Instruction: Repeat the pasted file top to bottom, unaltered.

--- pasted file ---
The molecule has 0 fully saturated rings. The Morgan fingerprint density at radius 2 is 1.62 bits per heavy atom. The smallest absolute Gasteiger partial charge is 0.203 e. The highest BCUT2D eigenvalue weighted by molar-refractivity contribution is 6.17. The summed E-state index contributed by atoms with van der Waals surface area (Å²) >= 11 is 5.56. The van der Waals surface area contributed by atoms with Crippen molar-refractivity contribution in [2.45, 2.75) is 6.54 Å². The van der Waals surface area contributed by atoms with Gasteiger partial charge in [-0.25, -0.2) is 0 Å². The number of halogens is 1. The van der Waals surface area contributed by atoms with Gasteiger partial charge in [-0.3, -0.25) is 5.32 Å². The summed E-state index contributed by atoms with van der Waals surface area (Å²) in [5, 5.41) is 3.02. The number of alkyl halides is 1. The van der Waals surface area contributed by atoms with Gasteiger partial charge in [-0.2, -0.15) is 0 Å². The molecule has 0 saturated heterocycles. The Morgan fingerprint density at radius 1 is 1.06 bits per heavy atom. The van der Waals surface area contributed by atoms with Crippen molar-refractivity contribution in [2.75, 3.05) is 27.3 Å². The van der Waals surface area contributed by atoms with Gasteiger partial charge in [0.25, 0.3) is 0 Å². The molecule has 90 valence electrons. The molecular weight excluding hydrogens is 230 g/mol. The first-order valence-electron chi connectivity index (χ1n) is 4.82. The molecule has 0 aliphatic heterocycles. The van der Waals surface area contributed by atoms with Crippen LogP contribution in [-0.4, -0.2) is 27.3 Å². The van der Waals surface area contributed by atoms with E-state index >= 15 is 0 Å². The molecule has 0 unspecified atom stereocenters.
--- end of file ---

The molecule has 0 fully saturated rings. The Morgan fingerprint density at radius 2 is 1.62 bits per heavy atom. The smallest absolute Gasteiger partial charge is 0.203 e. The highest BCUT2D eigenvalue weighted by molar-refractivity contribution is 6.17. The summed E-state index contributed by atoms with van der Waals surface area (Å²) >= 11 is 5.56. The van der Waals surface area contributed by atoms with Crippen molar-refractivity contribution in [2.45, 2.75) is 6.54 Å². The van der Waals surface area contributed by atoms with Gasteiger partial charge in [-0.25, -0.2) is 0 Å². The number of halogens is 1. The van der Waals surface area contributed by atoms with Gasteiger partial charge in [-0.3, -0.25) is 5.32 Å². The summed E-state index contributed by atoms with van der Waals surface area (Å²) in [5, 5.41) is 3.02. The number of alkyl halides is 1. The van der Waals surface area contributed by atoms with Gasteiger partial charge in [-0.2, -0.15) is 0 Å². The molecule has 0 saturated heterocycles. The Morgan fingerprint density at radius 1 is 1.06 bits per heavy atom. The van der Waals surface area contributed by atoms with Crippen molar-refractivity contribution in [2.75, 3.05) is 27.3 Å². The van der Waals surface area contributed by atoms with Gasteiger partial charge in [0.25, 0.3) is 0 Å². The molecule has 90 valence electrons. The molecular weight excluding hydrogens is 230 g/mol. The first-order valence-electron chi connectivity index (χ1n) is 4.82. The molecule has 0 aliphatic heterocycles. The van der Waals surface area contributed by atoms with Crippen LogP contribution in [-0.4, -0.2) is 27.3 Å². The van der Waals surface area contributed by atoms with E-state index >= 15 is 0 Å². The molecule has 0 unspecified atom stereocenters.